The Library Project

In Temple Bar, the heart of Dublin’s city center, you can find The Library Project, run by PhotoIreland Foundation since 2013. This exciting space combining a library, bookshop, and gallery, is somewhere we always recommend to our residency artists, especially those with a primary interest in lens-based media. We regularly pop in for a visit with students from our summer program, Art on the Farm, and our gap year program Fieldworks. PhotoIreland founder and CEO Ángel Luis González and General Manager Julia Geletzova are always welcoming and happy to take some time to talk about their numerous projects.

The library itself boasts an impressive collection of over 1000 photobooks and magazines, while the bookshop is full of exciting publications by local and international contemporary visual artists. The gallery space is dedicated to exhibiting the work of emerging and mid-career lens-based visual artists. Many of our students have a keen interest in Photography, and the exhibitions here have proven to be a useful catalyst for intriguing conversations. Along with Temple Bar Gallery and Studios, The Gallery of Photography and Project Arts Centre, The Library Project has helped to make Temple Bar one of the most vibrant cultural hubs of the city.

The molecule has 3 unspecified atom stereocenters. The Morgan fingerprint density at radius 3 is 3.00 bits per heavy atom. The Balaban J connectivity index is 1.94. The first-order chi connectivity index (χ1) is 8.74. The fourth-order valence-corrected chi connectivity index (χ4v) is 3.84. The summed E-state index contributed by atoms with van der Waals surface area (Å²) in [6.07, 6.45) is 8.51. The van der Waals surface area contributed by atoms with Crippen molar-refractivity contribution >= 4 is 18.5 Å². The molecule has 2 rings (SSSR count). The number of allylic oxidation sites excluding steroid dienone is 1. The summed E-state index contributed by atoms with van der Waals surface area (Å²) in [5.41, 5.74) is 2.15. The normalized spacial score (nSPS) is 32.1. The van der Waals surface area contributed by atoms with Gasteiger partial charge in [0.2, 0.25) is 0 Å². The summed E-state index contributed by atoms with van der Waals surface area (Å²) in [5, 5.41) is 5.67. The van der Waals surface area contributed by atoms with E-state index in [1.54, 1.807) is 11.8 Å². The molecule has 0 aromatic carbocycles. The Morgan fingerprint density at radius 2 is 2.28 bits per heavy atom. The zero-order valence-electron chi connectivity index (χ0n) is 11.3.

The Library Project is an excellent resource for local photographers. The library upstairs is frequently populated by people conducting research or meeting about projects in the works. Openings for exhibitions and book launches always draw a crowd and regularly spill into the streets.


Some notable shows have included Phototropism, which included the work of 11 contemporary photographers. And, alongside their work, an ever-growing botanical display. To this day, the shop still offers houseplants for sale. Halftone, their annual print fair, fills the gallery walls from floor to ceiling. The exhibition space feels like its bursting with new and exciting artworks. People of the Mud was a stunning exhibition by Luis Alberto Rodriguez, who shot the work entierly in County Wexford, where he was on residency with us for six weeks as part of Futures, 2018.

This collaboration is exemplary of Cow House Studios’ incredibly productive relationship with PhotoIreland Foundation. In 2016 we worked together for the first time to offer How to Flatten a Mountain a residency and exhibition opportunity for visual artists who, in whole or part, make use of photographic processes. The work produced during this residency is exhibited as part of the PhotoIreland Festival. We are thrilled to be offering How to Flatten a Mountain again for 2020. Application information and dates will be announced very soon. Earlier this year, The Library Project hosted an exhibition by students from UNC Greensborough, who were working for two weeks down at Cow House to produce the work for the show After the Landscape. Finally, we are excited to be co-hosting European and North American members of the Piece of Cake Collective for a residency and book exhibition in June 2020.

If you find yourself in Dublin be sure to pop in for a visit. You may find yourself lost in the books for hours, struggling with the decision of which ones you want to take home.


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